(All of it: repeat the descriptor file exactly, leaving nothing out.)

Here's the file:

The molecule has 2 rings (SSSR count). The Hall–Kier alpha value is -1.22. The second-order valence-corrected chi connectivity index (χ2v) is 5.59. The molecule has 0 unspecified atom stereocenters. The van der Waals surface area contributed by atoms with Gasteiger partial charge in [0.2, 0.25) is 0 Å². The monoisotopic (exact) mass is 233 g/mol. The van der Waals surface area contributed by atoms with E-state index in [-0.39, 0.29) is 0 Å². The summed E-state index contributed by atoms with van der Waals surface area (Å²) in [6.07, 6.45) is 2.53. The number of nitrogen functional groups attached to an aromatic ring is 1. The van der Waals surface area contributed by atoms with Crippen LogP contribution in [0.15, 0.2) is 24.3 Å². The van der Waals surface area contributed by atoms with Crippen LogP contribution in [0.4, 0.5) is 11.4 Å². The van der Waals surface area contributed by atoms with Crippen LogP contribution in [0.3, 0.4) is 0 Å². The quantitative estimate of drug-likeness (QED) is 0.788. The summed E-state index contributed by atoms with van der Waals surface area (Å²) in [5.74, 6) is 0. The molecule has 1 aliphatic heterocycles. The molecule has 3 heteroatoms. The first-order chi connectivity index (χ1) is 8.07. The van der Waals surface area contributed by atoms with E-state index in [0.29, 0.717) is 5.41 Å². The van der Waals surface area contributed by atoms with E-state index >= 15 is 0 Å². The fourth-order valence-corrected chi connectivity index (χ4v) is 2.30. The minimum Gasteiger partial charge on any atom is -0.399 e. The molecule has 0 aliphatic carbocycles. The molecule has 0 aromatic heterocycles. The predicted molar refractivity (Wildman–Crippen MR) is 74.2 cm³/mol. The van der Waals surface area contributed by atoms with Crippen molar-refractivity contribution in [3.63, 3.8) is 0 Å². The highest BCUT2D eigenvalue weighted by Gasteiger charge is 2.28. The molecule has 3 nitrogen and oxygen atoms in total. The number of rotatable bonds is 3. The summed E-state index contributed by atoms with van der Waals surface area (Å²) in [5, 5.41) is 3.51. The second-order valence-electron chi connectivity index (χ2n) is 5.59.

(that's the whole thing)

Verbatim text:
The molecule has 2 rings (SSSR count). The Hall–Kier alpha value is -1.22. The second-order valence-corrected chi connectivity index (χ2v) is 5.59. The molecule has 0 unspecified atom stereocenters. The van der Waals surface area contributed by atoms with Gasteiger partial charge in [0.2, 0.25) is 0 Å². The monoisotopic (exact) mass is 233 g/mol. The van der Waals surface area contributed by atoms with E-state index in [-0.39, 0.29) is 0 Å². The summed E-state index contributed by atoms with van der Waals surface area (Å²) in [6.07, 6.45) is 2.53. The number of nitrogen functional groups attached to an aromatic ring is 1. The van der Waals surface area contributed by atoms with Crippen LogP contribution in [0.15, 0.2) is 24.3 Å². The van der Waals surface area contributed by atoms with Crippen LogP contribution in [0.4, 0.5) is 11.4 Å². The van der Waals surface area contributed by atoms with Crippen LogP contribution in [0.3, 0.4) is 0 Å². The quantitative estimate of drug-likeness (QED) is 0.788. The summed E-state index contributed by atoms with van der Waals surface area (Å²) in [5.74, 6) is 0. The molecule has 1 aliphatic heterocycles. The molecule has 3 heteroatoms. The first-order chi connectivity index (χ1) is 8.07. The van der Waals surface area contributed by atoms with E-state index in [0.29, 0.717) is 5.41 Å². The van der Waals surface area contributed by atoms with E-state index >= 15 is 0 Å². The fourth-order valence-corrected chi connectivity index (χ4v) is 2.30. The minimum Gasteiger partial charge on any atom is -0.399 e. The molecule has 0 aliphatic carbocycles. The molecule has 0 aromatic heterocycles. The predicted molar refractivity (Wildman–Crippen MR) is 74.2 cm³/mol. The van der Waals surface area contributed by atoms with Crippen molar-refractivity contribution in [3.63, 3.8) is 0 Å². The highest BCUT2D eigenvalue weighted by Gasteiger charge is 2.28. The molecule has 3 nitrogen and oxygen atoms in total. The number of rotatable bonds is 3. The summed E-state index contributed by atoms with van der Waals surface area (Å²) in [5, 5.41) is 3.51. The second-order valence-electron chi connectivity index (χ2n) is 5.59.